State Department spokesman Sean McCormack called Pat Robertson’s remarks about Venezuelan President Hugo Chavez “inappropriate”, but stopped short of condemning them. Defense Secretary Donald H. Rumsfeld said the Pentagon isn’t in the business of killing foreign leaders, but he also did not denounce Robertson or his remarks. “He’s a private citizen. Private citizens say all kinds of things all the time”, Rumsfeld said.
Democrats called the Bush administration’s response tepid, and said it lends credence to the notion that the White House doesn’t want to offend some of its most loyal supporters. “It seems they are shuffling their feet when they should be running away from what Pat Robertson said”, Democratic political consultant Steve McMahon said. “That this president, who projects himself as brave and bold, doesn’t want to stand up to his own right wing is ironic.”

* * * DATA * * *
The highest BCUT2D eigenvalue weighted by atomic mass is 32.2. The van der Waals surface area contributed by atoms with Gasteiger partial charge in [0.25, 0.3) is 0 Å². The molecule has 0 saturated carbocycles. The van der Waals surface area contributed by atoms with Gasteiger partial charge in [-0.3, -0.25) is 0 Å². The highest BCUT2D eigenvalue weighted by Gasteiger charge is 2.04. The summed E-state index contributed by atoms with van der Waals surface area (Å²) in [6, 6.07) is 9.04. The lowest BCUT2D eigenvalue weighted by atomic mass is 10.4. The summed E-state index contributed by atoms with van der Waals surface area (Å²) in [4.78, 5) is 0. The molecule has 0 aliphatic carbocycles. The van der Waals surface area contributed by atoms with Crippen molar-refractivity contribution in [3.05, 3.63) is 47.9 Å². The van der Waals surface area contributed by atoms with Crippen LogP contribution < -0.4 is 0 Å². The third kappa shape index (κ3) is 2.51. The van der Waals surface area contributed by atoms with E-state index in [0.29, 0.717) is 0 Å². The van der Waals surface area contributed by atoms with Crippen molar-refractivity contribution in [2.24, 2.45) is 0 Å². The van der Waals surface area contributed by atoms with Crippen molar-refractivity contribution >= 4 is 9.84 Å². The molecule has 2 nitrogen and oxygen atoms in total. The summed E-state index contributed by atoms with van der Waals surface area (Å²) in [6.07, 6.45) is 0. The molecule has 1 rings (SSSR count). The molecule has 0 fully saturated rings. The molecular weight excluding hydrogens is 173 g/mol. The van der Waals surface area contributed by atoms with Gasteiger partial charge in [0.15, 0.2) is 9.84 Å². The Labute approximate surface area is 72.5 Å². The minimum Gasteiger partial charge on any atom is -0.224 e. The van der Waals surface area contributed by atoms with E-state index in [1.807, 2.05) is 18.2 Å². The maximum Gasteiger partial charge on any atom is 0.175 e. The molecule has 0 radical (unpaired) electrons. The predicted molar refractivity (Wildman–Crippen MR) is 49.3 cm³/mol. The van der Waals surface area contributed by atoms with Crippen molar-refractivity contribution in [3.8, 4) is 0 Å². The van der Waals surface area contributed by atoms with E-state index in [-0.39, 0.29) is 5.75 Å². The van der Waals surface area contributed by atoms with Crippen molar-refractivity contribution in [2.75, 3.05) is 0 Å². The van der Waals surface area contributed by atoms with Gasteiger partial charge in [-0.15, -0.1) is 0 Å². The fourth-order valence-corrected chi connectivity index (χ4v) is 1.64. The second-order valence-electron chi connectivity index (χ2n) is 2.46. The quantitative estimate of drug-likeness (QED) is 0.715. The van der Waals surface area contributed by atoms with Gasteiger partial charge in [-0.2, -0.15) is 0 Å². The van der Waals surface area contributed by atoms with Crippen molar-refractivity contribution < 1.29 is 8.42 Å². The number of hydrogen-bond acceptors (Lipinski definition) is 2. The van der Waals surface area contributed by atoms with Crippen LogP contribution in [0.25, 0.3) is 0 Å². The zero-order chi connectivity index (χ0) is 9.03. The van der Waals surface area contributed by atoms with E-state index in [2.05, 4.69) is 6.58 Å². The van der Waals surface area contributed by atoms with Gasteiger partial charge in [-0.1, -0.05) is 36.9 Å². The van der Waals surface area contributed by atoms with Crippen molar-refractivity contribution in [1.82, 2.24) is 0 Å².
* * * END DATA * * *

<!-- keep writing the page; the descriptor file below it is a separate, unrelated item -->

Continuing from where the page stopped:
You can just imagine what the response of the Bush administration would be if an American Muslim leader were to call for the killing of a pro-US head of state. And their cries of outrage would of course be accompanied by articles explaining how the ideology of Islam inspires such violent fanaticism. However, when it’s the Reverend Pat Robertson – founder of the Christian Coalition of America, the man who supported Bush’s re-election last year and said he believed the president is blessed by God – calling for the murder of a supposed supporter of “Muslim extremism”, it’s a very different matter.